When we read the BaU, we also realise that this is a time and age where sat (whether real/truth/existence), and jyoti (light) require explanation, but amtam (deathlessness? not-mortality? immortality? ambrosia?) does not, it seems to be a particular world or known state.
The next paragraph makes it even more clear that amtam is an assured location. Today, we may think of death as giving up a location, but in the paragraph that follows, we will see how amtam becomes an alternative location, another world. Here is Olivelle’s translation (and note, an Udgāt priest is one who sings the Sāmaveda).
“He may, further, procure a supply of food for himself by singing the remaining lauds. When he is singing them, therefore, he should choose as a reward anything he may desire. An Udgātṛ priest who has this knowledge is able to procure by his singing whatever he desires, either for himself or for the patron of the sacrifice. Now this is true world conquest. When a man knows that Sāman in this way, there is no fear of his being left without a world.” (45)
Today, explanations of this verse tend to present the three lines as three distinct requests: ‘From ignorance, lead me to truth. From darkness, lead me to light. From death, lead me to immortality. O peace, peace, peace.’ On the Amritapuri website, each of these lines is referred to as a mantra and the distinctions between the lines do not matter: “The essence of each of these three mantras is the same.” Instead, when we go back to the BaU, we see how it explains each of the lines in terms of the final line, and the abstract ideas of the first two lines are anchored to the concrete location of the world of amtam.
O shanti shanti shanti
Works Cited
Olivelle, Patrick. The Early UpaniadsAnnotated Text and Translation. (New York: Oxford University Press, 1998).
Amritapuri official website. Accessed 21st September 2017.


Issue 80 (Jul-Aug 2018)

feature Sanskrit Literature
  • Editorial
    • Usha Kishore: Editorial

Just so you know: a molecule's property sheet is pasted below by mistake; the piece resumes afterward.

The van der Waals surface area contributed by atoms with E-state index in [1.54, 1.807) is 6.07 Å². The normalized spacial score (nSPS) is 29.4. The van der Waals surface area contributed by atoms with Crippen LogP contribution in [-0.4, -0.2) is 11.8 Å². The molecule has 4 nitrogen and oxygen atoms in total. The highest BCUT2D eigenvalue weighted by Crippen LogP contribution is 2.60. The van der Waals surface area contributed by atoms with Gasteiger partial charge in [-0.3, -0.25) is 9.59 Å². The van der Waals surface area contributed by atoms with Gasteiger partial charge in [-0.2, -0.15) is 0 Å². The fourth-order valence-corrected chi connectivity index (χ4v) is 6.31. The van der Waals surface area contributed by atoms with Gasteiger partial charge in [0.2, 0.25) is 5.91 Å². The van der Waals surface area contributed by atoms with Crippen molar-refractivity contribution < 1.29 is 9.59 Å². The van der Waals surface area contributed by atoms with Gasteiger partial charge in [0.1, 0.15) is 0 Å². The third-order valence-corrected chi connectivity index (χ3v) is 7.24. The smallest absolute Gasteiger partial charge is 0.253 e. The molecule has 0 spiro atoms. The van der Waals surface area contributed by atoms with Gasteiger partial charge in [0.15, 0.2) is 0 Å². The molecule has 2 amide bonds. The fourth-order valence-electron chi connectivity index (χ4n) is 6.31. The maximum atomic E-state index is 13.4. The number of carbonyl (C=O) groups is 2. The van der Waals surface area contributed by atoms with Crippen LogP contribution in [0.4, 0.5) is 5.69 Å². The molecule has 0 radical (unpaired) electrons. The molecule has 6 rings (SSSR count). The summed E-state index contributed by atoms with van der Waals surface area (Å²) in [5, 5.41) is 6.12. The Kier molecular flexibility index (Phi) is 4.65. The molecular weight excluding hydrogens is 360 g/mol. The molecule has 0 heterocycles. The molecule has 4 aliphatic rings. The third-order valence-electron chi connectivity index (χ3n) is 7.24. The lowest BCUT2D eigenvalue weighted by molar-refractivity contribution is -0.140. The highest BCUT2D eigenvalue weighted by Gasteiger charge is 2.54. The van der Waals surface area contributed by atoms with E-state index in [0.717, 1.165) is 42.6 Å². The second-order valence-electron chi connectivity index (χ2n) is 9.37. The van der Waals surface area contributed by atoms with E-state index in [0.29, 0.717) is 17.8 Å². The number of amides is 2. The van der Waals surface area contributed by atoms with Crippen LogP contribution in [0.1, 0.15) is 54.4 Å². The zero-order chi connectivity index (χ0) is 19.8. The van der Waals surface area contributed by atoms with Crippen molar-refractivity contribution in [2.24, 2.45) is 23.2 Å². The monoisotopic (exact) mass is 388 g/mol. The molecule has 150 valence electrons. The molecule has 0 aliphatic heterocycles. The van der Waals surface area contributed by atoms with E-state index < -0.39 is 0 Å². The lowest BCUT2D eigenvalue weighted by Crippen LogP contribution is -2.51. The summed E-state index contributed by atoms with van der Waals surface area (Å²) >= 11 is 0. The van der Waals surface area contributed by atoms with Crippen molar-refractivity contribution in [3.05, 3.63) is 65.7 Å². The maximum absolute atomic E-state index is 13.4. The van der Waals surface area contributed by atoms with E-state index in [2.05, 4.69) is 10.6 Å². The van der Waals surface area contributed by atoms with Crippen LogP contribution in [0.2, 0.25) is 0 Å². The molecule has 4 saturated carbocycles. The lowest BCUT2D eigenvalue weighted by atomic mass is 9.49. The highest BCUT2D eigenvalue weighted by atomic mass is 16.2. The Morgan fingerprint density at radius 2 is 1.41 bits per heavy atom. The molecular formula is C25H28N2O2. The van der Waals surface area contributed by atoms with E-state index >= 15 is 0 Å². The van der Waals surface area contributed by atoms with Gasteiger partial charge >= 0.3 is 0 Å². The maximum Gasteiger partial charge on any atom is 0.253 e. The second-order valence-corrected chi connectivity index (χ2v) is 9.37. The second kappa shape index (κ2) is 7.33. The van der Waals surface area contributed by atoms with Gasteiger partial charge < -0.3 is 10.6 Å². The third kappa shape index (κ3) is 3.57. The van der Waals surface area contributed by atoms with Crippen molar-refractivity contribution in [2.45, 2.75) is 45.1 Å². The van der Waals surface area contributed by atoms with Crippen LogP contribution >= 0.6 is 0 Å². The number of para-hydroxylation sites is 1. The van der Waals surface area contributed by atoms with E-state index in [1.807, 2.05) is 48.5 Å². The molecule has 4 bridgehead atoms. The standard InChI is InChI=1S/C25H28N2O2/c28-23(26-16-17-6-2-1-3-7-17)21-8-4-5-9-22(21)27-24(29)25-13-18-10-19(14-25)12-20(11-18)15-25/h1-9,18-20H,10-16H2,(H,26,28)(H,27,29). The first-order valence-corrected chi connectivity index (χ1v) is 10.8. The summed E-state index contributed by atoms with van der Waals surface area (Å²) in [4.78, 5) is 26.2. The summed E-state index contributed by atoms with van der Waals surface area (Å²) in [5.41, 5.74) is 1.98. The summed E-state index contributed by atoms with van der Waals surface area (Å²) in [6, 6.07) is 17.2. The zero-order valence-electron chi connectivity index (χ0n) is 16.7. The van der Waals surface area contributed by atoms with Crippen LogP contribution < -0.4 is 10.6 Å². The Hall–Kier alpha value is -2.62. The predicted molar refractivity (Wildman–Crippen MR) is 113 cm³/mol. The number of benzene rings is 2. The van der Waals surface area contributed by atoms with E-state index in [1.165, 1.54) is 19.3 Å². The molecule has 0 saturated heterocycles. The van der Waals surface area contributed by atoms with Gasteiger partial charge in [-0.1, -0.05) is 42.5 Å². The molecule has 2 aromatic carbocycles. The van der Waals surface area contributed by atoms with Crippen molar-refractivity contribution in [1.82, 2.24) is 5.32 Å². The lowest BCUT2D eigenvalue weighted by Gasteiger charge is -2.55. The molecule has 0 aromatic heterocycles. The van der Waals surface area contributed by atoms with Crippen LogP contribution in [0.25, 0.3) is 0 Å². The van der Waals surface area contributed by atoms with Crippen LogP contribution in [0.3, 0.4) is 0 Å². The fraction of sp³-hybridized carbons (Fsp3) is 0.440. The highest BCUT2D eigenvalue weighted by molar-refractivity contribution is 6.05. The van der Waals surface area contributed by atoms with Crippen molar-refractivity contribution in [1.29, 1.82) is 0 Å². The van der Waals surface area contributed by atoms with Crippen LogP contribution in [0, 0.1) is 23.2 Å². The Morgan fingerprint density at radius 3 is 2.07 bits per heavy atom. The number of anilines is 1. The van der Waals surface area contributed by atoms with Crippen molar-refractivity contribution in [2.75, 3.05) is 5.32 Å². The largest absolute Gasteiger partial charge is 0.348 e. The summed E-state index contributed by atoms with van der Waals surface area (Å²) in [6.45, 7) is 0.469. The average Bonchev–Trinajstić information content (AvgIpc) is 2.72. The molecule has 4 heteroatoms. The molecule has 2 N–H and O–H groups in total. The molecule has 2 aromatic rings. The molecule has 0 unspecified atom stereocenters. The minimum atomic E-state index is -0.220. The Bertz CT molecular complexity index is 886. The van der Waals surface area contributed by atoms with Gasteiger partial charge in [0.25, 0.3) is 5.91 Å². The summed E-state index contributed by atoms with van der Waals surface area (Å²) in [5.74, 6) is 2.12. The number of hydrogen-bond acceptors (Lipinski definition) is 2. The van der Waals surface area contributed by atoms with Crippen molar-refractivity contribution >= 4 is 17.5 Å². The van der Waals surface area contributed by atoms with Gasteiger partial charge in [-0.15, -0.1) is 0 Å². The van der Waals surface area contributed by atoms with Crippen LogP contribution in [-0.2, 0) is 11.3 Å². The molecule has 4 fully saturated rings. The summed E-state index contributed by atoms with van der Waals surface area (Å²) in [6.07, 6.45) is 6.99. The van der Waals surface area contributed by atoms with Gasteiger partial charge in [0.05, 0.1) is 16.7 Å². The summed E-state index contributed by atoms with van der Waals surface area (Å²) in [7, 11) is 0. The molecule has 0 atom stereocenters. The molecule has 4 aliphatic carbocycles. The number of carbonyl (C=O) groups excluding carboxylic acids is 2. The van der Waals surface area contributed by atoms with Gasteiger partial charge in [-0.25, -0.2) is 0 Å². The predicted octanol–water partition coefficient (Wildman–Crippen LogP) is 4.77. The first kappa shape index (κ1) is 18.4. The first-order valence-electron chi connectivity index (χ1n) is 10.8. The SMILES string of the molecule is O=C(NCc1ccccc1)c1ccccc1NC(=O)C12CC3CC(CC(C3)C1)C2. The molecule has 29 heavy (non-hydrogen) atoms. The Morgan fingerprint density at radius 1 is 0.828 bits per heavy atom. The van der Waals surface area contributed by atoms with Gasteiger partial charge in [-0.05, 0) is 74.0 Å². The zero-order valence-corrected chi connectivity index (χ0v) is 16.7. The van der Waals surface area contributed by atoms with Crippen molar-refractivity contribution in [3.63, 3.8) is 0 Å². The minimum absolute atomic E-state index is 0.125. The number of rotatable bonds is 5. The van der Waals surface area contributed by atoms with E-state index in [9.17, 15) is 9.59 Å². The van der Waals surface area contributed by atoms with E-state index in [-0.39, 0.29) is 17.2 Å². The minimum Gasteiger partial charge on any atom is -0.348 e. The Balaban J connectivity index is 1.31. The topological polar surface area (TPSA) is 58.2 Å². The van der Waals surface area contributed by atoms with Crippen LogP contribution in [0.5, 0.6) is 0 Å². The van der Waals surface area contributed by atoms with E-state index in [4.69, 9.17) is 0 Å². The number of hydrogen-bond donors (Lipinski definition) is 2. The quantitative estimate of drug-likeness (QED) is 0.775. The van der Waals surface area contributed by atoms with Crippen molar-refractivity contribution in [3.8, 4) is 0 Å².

• Artwork featured in this section
  • Poetry Translations
    • A N D Haksar: From Ksēmēndra’s ‘Darpa Dalanaṃ’
    • Anusha S Rao: From ‘Saduktikarṇāmṛta’ compiled by Srīdharadāsa
    • Debjani Chatterjee: From Valmiki ‘Rāmāyana’ and Yōgēśwara
    • Kanya Kanchana and Varun Khanna: From ‘Krṣṇa Yajur Veda’
    • Mani Rao: From ‘Īśāvāsya Upanishad’ and Śankara
    • R R Gandikota: From ‘Vāyu Purāṇa’ and ‘Śankara’
    • Varanasi Ramabrahmam: Autotranslation of ‘Viṣṇu Vaibhavam
    • Shankar Rajaraman and Venetia Kotamraju: From Uddanda Śastri
    • Shankar Rajaraman: Autotranslation from ‘Citraniṣadham’
    • Usha Kishore: From Kālidāsa and Śankara
  • Conversation
    • Atreya Sarma U: In conversation with K V Ramakrishnamacharya
  • Essays
    • Atreya Sarma U: Sumadhuram, Subhashitam
    • Bipin K Jha: A Critical Review on the notion of Kāla
    • K H Prabhu: The influence of Sanskrit on Purandaradāsa’s Kannada lyrics
    • Mani Rao: Asato Mā
    • Pritha Kundu: Kālidāsa’s ‘Śakuntalā’ - ‘Lost’ and ‘Regained’ in Translation
    • R R Gandikota: ‘Cāru Carya’ of Kṣemēndra
    • M Shamsur Rabb Khan: Non-Indian Scholars of Sanskrit Literature
    • Shankar Rajaraman: ‘Citranaiṣadham’
    • Shruti Das: Ecopolitics in the Dasāvatāra in Jayadeva’s ‘Gītagovindaṃ
    • Usha Kishore and M Sambasivan: On Translating the Divine Woman
    • Vikas Singh, Dheerendra Singh and Vruttant Manwatkar: Vasudhaiva Kutumbakam